My dog was diagnosed in August 2008 with diabetes. His symptoms were increased urination, increased thirst, and hind leg weakness. His initial bloodwork showed elevated glucose (450), elevated platelets and liver enzymes, and a high WBC. His liver was also enlarged. We started him on Vetsulin and an antibiotic (because of the elevated WBC), and continued his regular diet of Science Diet adult maintenance. His dose of insulin is 8 units BID. It was also mention by my vet that he may also have Cushings, but we did not test for this. Since August, he has developed bilateral cataracts and at this point, he is almost blind. He has developed increased weakness in his front and hind legs that has progressed to an inability to walk. He has muscle atrophy in both of his hind legs and when picked up, he holds his back legs close to his body and will not straighten them. My vet did a blood test about 2 months ago that determined his blood glucose was under control at the high end of normal. My biggest concern at this point is the muscle atrophy/inability to walk. We have tried a course of Rimadyl which did not help and he has recently been put on prednisolone 5 mg starting at a large dose decreasing over the course of a couple weeks. My vet thought there may be some inflamitory issues going on, possibly spinal. The higher dose we started with seemed to make him try to move around more, but not to actually get up. In your opinion, have I tried everything possible or has my vet missed something? I was a vet assistant for 5 years and am determined to try everything I can before I have him euthanized. He does not seem to be in any pain. Any ideas?
It might be a good idea to have your dog examined by a veterinary neurologist. The neurologist could ascertain whether your dog's problem is due to diabetic neuropathy or disk disease, or a demyelinating condition of the nerve cells, and other causes. If disk disease is the problem, Acupuncture, steroids and muscle relaxers have been shown to be as helpful as spinal surgery, and could be very helpful for your dog. Acupuncture can also be very helpful for diabetic neuropathy.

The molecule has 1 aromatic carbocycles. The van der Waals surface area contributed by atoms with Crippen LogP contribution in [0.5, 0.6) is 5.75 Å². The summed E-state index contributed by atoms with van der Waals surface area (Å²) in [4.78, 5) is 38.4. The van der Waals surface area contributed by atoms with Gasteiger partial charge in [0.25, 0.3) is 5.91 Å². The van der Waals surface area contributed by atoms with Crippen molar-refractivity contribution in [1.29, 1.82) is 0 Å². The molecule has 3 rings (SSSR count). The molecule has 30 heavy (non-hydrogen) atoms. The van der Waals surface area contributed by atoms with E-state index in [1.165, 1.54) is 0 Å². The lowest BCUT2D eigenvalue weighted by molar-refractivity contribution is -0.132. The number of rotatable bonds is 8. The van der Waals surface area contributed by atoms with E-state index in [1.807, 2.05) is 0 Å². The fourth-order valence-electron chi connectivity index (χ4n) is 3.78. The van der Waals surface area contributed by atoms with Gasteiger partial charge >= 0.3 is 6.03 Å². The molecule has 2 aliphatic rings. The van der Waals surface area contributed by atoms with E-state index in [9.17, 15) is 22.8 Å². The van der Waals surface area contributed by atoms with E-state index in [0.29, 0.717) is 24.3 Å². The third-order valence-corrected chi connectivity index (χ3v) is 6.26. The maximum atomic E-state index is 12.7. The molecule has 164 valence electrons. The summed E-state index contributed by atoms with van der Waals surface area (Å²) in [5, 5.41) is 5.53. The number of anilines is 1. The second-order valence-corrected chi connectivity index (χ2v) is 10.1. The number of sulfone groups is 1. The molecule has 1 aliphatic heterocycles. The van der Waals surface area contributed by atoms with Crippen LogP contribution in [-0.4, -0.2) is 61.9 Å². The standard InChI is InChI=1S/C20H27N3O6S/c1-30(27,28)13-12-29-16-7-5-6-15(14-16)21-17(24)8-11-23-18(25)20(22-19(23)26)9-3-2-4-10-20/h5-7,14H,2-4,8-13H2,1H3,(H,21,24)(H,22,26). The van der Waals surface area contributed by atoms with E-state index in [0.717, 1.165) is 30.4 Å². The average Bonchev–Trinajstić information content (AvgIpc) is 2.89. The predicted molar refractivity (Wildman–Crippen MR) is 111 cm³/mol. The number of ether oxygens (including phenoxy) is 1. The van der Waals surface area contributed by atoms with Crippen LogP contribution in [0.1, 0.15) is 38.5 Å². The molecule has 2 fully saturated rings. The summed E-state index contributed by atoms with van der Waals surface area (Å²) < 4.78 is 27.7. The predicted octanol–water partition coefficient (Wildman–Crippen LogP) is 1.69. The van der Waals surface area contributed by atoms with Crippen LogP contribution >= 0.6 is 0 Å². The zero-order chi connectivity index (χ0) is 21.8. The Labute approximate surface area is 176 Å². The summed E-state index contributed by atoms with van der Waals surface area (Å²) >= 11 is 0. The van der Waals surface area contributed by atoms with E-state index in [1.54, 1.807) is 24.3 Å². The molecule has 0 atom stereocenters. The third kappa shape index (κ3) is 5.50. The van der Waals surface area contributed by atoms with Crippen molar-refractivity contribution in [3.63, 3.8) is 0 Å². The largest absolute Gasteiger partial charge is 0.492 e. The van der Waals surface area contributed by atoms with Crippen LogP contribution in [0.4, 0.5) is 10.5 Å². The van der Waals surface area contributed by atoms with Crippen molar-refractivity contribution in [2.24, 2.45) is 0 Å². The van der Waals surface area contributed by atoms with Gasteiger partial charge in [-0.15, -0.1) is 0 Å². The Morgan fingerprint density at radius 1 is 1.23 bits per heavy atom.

A dietary change, if possible would also be helpful. Please use an all canned, grain and carbohydrate free wet dogfood, such as the grain and carb free varieties of: Evo/Innova, Merrick's, Wellness, Natures Variety, California Naturals, Newman's Own, and other high quality brands.
All dry commercial dog food requires some carbohydrate in order to allow the dog food meal to go through the extruder machine to become kibble, so it's best to stay away from dry food in the diabetic patient.
I mentioned in my first question the possibility of Cushings in my dog along with the diabetes. Could this be the cause of his muscle atrophy and if so, would muscle mass and the abilty to get up return with treatment for Cushings? My vet does not think this is caused by diabetic neuropathy
Copyright 1994-2016MedHelp International.All rights reserved. MedHelp is a division of Aptus Health.
The Content on this Site is presented in a summary fashion, and is intended to be used for educational and entertainment purposes only. It is not intended to be and should not be interpreted as medical advice or a diagnosis of any health or fitness problem, condition or disease; or a recommendation for a specific test, doctor, care provider, procedure, treatment plan, product, or course of action. Med Help International, Inc. is not a medical or healthcare provider and your use of this Site does not create a doctor / patient relationship. We disclaim all responsibility for the professional qualifications and licensing of, and services provided by, any physician or other health providers posting on or otherwise referred to on this Site and/or any Third Party Site. Never disregard the medical advice of your physician or health professional, or delay in seeking such advice, because of something you read on this Site. We offer this Site AS IS and without any warranties. By using this Site you agree to the following Terms and Conditions. If you think you may have a medical emergency, call your physician or 911 immediately.